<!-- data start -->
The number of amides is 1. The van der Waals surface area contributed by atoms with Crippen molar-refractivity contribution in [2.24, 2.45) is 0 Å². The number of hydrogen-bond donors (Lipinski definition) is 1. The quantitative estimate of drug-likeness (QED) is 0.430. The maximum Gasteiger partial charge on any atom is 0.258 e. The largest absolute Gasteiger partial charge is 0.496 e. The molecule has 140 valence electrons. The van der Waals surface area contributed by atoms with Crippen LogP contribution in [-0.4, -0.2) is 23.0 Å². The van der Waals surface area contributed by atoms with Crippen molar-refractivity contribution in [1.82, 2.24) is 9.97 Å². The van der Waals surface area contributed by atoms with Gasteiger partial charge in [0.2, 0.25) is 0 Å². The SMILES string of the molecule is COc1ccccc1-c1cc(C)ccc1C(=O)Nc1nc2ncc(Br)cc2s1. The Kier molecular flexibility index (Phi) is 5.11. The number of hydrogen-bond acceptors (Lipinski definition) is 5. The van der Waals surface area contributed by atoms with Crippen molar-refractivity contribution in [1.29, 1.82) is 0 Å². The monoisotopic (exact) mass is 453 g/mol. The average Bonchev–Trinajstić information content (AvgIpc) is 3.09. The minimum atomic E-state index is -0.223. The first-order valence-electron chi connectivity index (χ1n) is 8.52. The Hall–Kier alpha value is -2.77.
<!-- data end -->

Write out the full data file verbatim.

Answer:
The number of amides is 1. The van der Waals surface area contributed by atoms with Crippen molar-refractivity contribution in [2.24, 2.45) is 0 Å². The number of hydrogen-bond donors (Lipinski definition) is 1. The quantitative estimate of drug-likeness (QED) is 0.430. The maximum Gasteiger partial charge on any atom is 0.258 e. The largest absolute Gasteiger partial charge is 0.496 e. The molecule has 140 valence electrons. The van der Waals surface area contributed by atoms with Crippen LogP contribution in [-0.4, -0.2) is 23.0 Å². The van der Waals surface area contributed by atoms with Crippen molar-refractivity contribution in [1.82, 2.24) is 9.97 Å². The van der Waals surface area contributed by atoms with Gasteiger partial charge in [0.2, 0.25) is 0 Å². The SMILES string of the molecule is COc1ccccc1-c1cc(C)ccc1C(=O)Nc1nc2ncc(Br)cc2s1. The Kier molecular flexibility index (Phi) is 5.11. The number of hydrogen-bond acceptors (Lipinski definition) is 5. The van der Waals surface area contributed by atoms with Crippen molar-refractivity contribution in [1.29, 1.82) is 0 Å². The monoisotopic (exact) mass is 453 g/mol. The average Bonchev–Trinajstić information content (AvgIpc) is 3.09. The minimum atomic E-state index is -0.223. The first-order valence-electron chi connectivity index (χ1n) is 8.52. The Hall–Kier alpha value is -2.77.